I must confess, I am slightly bewildered by the range of oils that one can use with steam engines. I know that there is a special kind of oil for using to lubricate inside the cylinders, made partly with tallow, because ordinary oil does not work in the presence of water or water vapour. However, should this oil be used only for lubricating inside cylinders, and a lighter, purely mineral oil, used for, for example, the crankshafts, or should the "steam oil" be used throughout a steam engine?
Secondly, there are different ratings of steam oil: what do these ratings mean, and how would I know which rating to use for any given engine?
Thirdly, Stuart seem to sell something called "preservative oil": what is that, and when should it be used?
There are several grades of steam oil, as there are for most oils. SAE 460/600/etc are ideal for non-superheated engines, those using lower pressures, and / or lighter duties.
The higher viscosity, SAE 1000 + is generally considered best for higher pressures, (which = higher temperatures) and greater superheat (again = higher temperatures).
With the smaller stationary engines, a light oil will suffice. Given that most engines run with a light or no load, and many are only run occasionally, a small can will last for a l-o-n-g time!
In an emergency, vegetable oil will stop things seizing up. The tallow base was used, but today oils are more sophisticated. Got lots of strange sounding chemicals in 'em!
Whilst Stuarts and many of the model engineering suppliers sell oil in small quantitites, if you can get together with some friends, or your local club, and buy a quantity, it will be much cheaper. (Hallett oils are one supplier I have used.)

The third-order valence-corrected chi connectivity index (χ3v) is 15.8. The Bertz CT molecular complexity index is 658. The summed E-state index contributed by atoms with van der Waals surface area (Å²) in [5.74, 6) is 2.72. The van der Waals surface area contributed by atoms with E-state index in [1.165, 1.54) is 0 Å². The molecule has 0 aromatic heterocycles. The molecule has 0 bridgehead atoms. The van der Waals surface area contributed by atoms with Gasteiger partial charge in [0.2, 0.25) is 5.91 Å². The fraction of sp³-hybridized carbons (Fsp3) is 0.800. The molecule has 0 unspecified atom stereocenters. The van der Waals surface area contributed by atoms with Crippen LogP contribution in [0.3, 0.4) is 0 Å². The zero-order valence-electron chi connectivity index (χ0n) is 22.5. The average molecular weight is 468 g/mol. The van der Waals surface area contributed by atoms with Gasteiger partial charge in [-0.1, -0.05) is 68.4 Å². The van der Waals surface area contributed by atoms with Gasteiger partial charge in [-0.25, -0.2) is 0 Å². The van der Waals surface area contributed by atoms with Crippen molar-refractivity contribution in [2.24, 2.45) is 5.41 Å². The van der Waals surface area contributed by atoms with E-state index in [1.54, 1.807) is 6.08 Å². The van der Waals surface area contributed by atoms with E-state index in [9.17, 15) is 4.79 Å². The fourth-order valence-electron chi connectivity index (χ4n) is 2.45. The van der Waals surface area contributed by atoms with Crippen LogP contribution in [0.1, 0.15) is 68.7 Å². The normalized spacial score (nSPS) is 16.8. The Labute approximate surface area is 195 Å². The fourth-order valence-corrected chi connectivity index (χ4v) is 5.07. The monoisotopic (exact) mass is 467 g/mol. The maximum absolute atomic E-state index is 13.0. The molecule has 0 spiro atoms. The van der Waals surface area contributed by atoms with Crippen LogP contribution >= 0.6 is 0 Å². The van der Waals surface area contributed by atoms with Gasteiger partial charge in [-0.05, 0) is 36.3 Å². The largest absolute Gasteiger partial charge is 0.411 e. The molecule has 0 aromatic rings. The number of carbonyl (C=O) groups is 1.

I believe the 460, 600, and 1000 numbers are actually the ISO rating of the oils and not the SAE rating which makes it a bit confusing. The 460 is actually SAE 140 and the 1000 is SAE 250.
I've noticed that a lot of the 2½" gauge fraternity use steam oil for lubricating all of the motion, probably because these little engines tend to run very hot so the thicker steam oil tends to stick better instead of being thrown off.
G'day James. I recall my late father having a preservative oil for his competition rifles. It had a smell not unlike that of the waxy grease that tools sometimes come in. It may be the same stuff. I also recall a grease that was used on 12"/ft engines bright components when they were laid up for a while, same colour and smell as the tool grease. The most recent time I saw it was last August when I visited the North Borneo Railway in Sabah, Malaysia. Operations there have been suspended for 12 months while the track is upgraded. Their sole operating 2-6-2 had its side rods coated in the grease.
When I spoke to the representative from the Stuart stand on Saturday at the Midlands ME Exhibition, he said that preservative oil should be applied to all exposed cast iron parts (apart from the outer surface of a flywheel, if used to drive a belt) of an engine to prevent rust.